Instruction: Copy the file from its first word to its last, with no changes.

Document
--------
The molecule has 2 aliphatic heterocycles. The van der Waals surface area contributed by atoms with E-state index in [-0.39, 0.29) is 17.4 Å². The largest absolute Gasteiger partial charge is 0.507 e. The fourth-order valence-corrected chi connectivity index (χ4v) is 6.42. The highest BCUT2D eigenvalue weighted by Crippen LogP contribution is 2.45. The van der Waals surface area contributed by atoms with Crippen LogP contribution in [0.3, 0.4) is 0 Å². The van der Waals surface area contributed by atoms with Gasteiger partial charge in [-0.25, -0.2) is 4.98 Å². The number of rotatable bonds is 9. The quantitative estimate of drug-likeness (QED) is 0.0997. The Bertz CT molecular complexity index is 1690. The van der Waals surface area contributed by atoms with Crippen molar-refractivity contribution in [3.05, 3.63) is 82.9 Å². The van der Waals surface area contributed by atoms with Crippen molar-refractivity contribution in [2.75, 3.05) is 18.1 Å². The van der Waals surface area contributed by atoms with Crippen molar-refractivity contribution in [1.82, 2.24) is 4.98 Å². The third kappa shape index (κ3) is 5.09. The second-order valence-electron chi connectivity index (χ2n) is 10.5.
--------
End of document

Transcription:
The molecule has 2 aliphatic heterocycles. The van der Waals surface area contributed by atoms with E-state index in [-0.39, 0.29) is 17.4 Å². The largest absolute Gasteiger partial charge is 0.507 e. The fourth-order valence-corrected chi connectivity index (χ4v) is 6.42. The highest BCUT2D eigenvalue weighted by Crippen LogP contribution is 2.45. The van der Waals surface area contributed by atoms with Crippen LogP contribution in [0.3, 0.4) is 0 Å². The van der Waals surface area contributed by atoms with Gasteiger partial charge in [-0.25, -0.2) is 4.98 Å². The number of rotatable bonds is 9. The quantitative estimate of drug-likeness (QED) is 0.0997. The Bertz CT molecular complexity index is 1690. The van der Waals surface area contributed by atoms with Crippen molar-refractivity contribution in [3.05, 3.63) is 82.9 Å². The van der Waals surface area contributed by atoms with Crippen molar-refractivity contribution in [2.75, 3.05) is 18.1 Å². The van der Waals surface area contributed by atoms with Crippen molar-refractivity contribution in [1.82, 2.24) is 4.98 Å². The third kappa shape index (κ3) is 5.09. The second-order valence-electron chi connectivity index (χ2n) is 10.5.